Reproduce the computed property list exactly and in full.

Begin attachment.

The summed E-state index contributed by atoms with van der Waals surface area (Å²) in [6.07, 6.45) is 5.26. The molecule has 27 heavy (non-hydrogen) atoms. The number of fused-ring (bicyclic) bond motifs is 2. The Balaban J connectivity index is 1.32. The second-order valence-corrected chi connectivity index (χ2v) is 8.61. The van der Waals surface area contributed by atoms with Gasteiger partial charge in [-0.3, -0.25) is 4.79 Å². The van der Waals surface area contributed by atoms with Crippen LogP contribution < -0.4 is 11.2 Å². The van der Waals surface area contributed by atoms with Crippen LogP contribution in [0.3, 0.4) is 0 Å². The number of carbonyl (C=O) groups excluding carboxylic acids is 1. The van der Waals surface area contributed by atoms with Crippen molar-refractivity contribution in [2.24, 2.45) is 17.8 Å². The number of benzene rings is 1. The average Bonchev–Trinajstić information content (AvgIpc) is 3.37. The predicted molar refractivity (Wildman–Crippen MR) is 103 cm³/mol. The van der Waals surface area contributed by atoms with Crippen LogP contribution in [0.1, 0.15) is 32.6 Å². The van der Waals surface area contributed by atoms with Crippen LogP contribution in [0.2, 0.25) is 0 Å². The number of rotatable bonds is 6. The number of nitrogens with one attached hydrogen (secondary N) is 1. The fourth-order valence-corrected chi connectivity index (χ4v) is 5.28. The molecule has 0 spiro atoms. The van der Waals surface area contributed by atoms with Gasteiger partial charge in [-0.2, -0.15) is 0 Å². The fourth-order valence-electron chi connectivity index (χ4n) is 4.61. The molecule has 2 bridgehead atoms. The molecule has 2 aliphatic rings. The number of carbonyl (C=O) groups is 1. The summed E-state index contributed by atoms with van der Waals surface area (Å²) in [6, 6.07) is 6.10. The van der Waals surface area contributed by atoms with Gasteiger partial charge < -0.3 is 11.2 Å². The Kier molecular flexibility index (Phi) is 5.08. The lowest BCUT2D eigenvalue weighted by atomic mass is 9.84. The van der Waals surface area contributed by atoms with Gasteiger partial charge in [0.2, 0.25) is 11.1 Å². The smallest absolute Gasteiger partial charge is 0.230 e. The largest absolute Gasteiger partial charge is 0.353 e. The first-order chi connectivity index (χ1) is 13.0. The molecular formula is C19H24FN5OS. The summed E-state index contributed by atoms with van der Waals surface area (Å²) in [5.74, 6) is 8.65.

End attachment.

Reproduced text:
The summed E-state index contributed by atoms with van der Waals surface area (Å²) in [6.07, 6.45) is 5.26. The molecule has 27 heavy (non-hydrogen) atoms. The number of fused-ring (bicyclic) bond motifs is 2. The Balaban J connectivity index is 1.32. The second-order valence-corrected chi connectivity index (χ2v) is 8.61. The van der Waals surface area contributed by atoms with Gasteiger partial charge in [-0.3, -0.25) is 4.79 Å². The van der Waals surface area contributed by atoms with Crippen LogP contribution < -0.4 is 11.2 Å². The van der Waals surface area contributed by atoms with Crippen LogP contribution in [0.3, 0.4) is 0 Å². The number of carbonyl (C=O) groups excluding carboxylic acids is 1. The van der Waals surface area contributed by atoms with Crippen molar-refractivity contribution in [2.24, 2.45) is 17.8 Å². The number of benzene rings is 1. The average Bonchev–Trinajstić information content (AvgIpc) is 3.37. The predicted molar refractivity (Wildman–Crippen MR) is 103 cm³/mol. The van der Waals surface area contributed by atoms with Crippen LogP contribution in [0.1, 0.15) is 32.6 Å². The van der Waals surface area contributed by atoms with Crippen LogP contribution in [0.2, 0.25) is 0 Å². The number of rotatable bonds is 6. The number of nitrogens with one attached hydrogen (secondary N) is 1. The fourth-order valence-corrected chi connectivity index (χ4v) is 5.28. The molecule has 0 spiro atoms. The van der Waals surface area contributed by atoms with Gasteiger partial charge in [-0.2, -0.15) is 0 Å². The fourth-order valence-electron chi connectivity index (χ4n) is 4.61. The molecule has 2 bridgehead atoms. The molecule has 2 aliphatic rings. The number of carbonyl (C=O) groups is 1. The summed E-state index contributed by atoms with van der Waals surface area (Å²) in [6, 6.07) is 6.10. The van der Waals surface area contributed by atoms with Gasteiger partial charge < -0.3 is 11.2 Å². The Kier molecular flexibility index (Phi) is 5.08. The lowest BCUT2D eigenvalue weighted by atomic mass is 9.84. The van der Waals surface area contributed by atoms with Gasteiger partial charge in [0.2, 0.25) is 11.1 Å². The smallest absolute Gasteiger partial charge is 0.230 e. The largest absolute Gasteiger partial charge is 0.353 e. The first-order chi connectivity index (χ1) is 13.0. The molecular formula is C19H24FN5OS. The summed E-state index contributed by atoms with van der Waals surface area (Å²) in [5.74, 6) is 8.65.